Group assists injured bodysurfer

Instead of celebrating at a bar with friends or around the dinner table with family, Gene Petersen celebrated his 66th birthday this week at Western Medical Center, where he's being treated for a spinal injury he suffered while at The Wedge.

The Seal Beach native is part of a tight-knit crew of bodysurfers who frequent the renowned by dangerous Newport Beach surf spot. Most days, Petersen can be found in the tumultuous waters, said friend and fellow Wedge regular Tim Burnham.

About 10 bodysurfers, bodyboarders and other beachgoers assisted in the effort to save Petersen from the March 30 accident, according to former Laguna Beach lifeguard Tyler Stanaland.

Bigger swells at The Wedge early in the spring and summer season created a shallow sandbar, and as Petersen was riding a large wave that day, he was tossed onto the sandbar. He broke three vertebra and nine ribs, and one of his lungs collapsed, Burnham and Stanaland said.

Petersen became momentarily breathless but, in a stroke of luck, he was face up, and able to breathe, float and mouth for help, Burnham said. He took two more waves before he caught anyone's attention.

Corona del Mar High School student Hunter Wetton and another bodyboarder spotted Petersen in the water.

"I swam over and helped the other guy get him out," Hunter told Corona del Mar Today. "He was in shock, I think. He was calling to us, but he could barely speak. I knew he was pretty messed up."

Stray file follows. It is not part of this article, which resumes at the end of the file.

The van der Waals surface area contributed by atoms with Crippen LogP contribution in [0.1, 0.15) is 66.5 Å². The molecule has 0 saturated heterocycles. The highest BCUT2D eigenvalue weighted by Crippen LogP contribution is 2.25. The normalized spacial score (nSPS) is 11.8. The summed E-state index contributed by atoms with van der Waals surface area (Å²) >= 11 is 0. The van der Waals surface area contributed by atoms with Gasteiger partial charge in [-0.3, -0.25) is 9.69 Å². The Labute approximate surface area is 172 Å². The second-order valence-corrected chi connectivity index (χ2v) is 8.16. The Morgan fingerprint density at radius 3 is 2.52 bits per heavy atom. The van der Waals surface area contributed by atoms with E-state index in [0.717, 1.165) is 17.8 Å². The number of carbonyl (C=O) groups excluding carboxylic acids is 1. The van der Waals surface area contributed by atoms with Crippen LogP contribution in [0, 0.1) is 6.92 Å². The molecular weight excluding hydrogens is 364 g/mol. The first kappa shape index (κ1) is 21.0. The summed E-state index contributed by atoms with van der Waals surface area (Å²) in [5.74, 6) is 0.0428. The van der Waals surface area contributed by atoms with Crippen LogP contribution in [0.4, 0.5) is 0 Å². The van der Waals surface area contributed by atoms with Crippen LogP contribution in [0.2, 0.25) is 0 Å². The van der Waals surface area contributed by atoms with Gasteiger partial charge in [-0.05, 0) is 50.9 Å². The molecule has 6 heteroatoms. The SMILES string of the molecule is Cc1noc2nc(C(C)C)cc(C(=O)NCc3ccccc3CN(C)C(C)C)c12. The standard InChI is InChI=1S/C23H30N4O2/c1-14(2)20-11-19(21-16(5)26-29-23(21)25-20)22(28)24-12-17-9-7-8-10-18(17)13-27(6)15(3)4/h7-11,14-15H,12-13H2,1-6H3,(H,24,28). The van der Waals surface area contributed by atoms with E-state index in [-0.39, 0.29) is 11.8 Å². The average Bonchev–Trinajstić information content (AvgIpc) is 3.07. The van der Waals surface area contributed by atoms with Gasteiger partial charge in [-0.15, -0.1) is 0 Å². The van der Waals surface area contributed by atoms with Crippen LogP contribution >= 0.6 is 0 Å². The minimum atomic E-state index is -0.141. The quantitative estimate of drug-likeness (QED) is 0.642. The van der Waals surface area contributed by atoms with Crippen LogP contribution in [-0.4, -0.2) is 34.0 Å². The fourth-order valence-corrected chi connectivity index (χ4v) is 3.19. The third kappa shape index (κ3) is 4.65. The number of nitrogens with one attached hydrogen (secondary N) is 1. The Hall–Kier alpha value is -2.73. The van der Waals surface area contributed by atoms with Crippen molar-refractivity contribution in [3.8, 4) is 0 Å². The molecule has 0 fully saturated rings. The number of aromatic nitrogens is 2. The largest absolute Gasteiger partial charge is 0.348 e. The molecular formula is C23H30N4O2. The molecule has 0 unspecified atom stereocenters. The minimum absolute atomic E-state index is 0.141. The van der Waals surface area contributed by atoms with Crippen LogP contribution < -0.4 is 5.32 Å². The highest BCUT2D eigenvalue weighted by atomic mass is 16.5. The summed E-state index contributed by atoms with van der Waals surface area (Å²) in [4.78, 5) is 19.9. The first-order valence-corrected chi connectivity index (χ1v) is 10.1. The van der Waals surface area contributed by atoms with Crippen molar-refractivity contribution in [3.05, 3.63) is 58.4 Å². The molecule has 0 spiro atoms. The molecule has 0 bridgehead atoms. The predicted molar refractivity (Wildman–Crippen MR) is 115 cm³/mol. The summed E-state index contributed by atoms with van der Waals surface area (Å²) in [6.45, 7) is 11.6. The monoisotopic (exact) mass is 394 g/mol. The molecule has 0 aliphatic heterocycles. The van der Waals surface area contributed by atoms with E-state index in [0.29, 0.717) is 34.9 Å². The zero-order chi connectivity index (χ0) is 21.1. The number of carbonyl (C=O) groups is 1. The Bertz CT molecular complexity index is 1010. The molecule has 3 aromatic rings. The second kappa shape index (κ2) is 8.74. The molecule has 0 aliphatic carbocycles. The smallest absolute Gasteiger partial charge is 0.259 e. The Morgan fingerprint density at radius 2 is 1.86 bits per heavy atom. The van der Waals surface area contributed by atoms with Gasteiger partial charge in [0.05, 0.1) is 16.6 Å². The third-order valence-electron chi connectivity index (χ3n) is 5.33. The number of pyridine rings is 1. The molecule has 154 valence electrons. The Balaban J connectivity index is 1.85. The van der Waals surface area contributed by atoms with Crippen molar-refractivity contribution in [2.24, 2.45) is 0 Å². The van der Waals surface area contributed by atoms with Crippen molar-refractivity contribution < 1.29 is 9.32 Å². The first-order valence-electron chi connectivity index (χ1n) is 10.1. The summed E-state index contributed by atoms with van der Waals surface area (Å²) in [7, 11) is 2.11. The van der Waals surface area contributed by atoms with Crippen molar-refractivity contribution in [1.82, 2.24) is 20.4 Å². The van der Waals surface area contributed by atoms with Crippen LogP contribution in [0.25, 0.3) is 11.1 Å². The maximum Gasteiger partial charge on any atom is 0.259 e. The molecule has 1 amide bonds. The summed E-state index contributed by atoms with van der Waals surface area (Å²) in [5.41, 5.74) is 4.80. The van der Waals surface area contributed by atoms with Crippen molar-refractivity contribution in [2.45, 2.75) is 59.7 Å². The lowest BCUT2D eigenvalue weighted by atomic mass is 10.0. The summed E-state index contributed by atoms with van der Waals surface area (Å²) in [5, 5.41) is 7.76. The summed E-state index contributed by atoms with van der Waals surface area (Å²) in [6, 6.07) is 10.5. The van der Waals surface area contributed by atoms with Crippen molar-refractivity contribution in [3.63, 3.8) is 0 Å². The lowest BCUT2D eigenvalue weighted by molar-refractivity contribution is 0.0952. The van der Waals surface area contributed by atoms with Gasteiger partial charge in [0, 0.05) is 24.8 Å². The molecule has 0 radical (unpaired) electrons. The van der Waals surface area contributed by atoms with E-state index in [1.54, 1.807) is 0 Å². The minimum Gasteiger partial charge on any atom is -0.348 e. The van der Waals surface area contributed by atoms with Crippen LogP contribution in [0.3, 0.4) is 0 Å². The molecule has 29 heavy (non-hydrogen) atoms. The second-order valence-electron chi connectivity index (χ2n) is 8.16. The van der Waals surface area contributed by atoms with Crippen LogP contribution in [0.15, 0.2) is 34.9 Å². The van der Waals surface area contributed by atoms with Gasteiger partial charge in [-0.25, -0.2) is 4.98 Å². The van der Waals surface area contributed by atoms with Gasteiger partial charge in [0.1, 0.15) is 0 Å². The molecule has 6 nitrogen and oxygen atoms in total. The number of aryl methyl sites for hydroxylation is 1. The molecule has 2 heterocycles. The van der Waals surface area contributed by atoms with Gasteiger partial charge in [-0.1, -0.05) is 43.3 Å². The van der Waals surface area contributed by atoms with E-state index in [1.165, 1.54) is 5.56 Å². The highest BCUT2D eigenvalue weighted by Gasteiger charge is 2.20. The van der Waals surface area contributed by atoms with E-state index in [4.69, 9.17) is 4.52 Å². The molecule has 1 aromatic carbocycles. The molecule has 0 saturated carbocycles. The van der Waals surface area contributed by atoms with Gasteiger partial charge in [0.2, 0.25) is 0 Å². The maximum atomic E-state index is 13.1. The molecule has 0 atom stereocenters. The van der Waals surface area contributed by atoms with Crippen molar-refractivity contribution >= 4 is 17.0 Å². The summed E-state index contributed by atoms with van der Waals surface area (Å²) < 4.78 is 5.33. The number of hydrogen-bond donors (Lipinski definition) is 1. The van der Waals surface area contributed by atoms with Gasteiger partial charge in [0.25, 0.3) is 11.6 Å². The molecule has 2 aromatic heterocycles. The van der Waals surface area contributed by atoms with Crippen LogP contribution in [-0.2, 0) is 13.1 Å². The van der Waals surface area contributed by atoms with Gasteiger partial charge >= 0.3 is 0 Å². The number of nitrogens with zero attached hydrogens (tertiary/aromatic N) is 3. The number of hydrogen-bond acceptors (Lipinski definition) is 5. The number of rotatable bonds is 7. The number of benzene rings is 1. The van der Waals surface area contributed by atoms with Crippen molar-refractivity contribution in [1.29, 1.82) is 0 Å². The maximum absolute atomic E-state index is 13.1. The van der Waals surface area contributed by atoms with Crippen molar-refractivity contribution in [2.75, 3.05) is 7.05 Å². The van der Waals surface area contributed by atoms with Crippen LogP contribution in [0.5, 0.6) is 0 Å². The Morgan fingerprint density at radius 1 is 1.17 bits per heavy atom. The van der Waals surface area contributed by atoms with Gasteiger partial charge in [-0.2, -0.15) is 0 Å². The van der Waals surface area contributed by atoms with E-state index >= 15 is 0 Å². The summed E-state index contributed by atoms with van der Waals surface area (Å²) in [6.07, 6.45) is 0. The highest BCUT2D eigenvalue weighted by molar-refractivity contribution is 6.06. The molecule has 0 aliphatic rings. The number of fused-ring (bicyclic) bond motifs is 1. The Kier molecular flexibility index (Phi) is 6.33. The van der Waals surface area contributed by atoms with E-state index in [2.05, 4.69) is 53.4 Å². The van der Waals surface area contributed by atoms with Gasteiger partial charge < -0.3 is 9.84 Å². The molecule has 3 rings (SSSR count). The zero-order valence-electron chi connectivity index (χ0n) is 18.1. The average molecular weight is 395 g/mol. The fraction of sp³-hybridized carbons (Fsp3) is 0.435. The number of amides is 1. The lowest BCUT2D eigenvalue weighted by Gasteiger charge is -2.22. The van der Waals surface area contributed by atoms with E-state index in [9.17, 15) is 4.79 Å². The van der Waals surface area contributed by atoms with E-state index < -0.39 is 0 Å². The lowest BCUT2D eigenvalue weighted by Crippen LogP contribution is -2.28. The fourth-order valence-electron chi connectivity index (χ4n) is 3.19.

Stanaland said he raced over after seeing the other two pulling Petersen to shore.

Hunter, who had junior lifeguard training, knew to hold Petersen's head steady, Stanaland said. Meanwhile, Stanaland said he packed sand around Petersen's back and neck to keep him stable until help arrived.

"We held his neck to make sure he wasn't moving, and I yelled, 'Call 911! Call 911!,'" Hunter told CdM Today.

When Newport Beach firefighters arrived, Stanaland gave them a rundown of what happened.

Burnham said Petersen, his normally active friend, isn't happy about his recent idleness in the Santa Ana hospital.

"He's a pretty mobile guy," Burnham said. "If he's not at The Wedge, he's driving his Porsche in the desert somewhere 150 miles per hour."

Petersen is the second of The Wedge's bodysurfing crew to recently suffer serious injuries there. In 2009, Newport Harbor High School graduate and aspiring professional tennis player Robert Khoury was paralyzed after an injury to his spine.

Hunter's involvement in the rescue is the second by a CdM high school student since senior Josh Wills-King was credited for rescuing a drowning man off Big Corona in October, according to CdM Today.

— Amy Senk of Corona del Mar Today also contributed to this report.

Twitter: @lawilliams30

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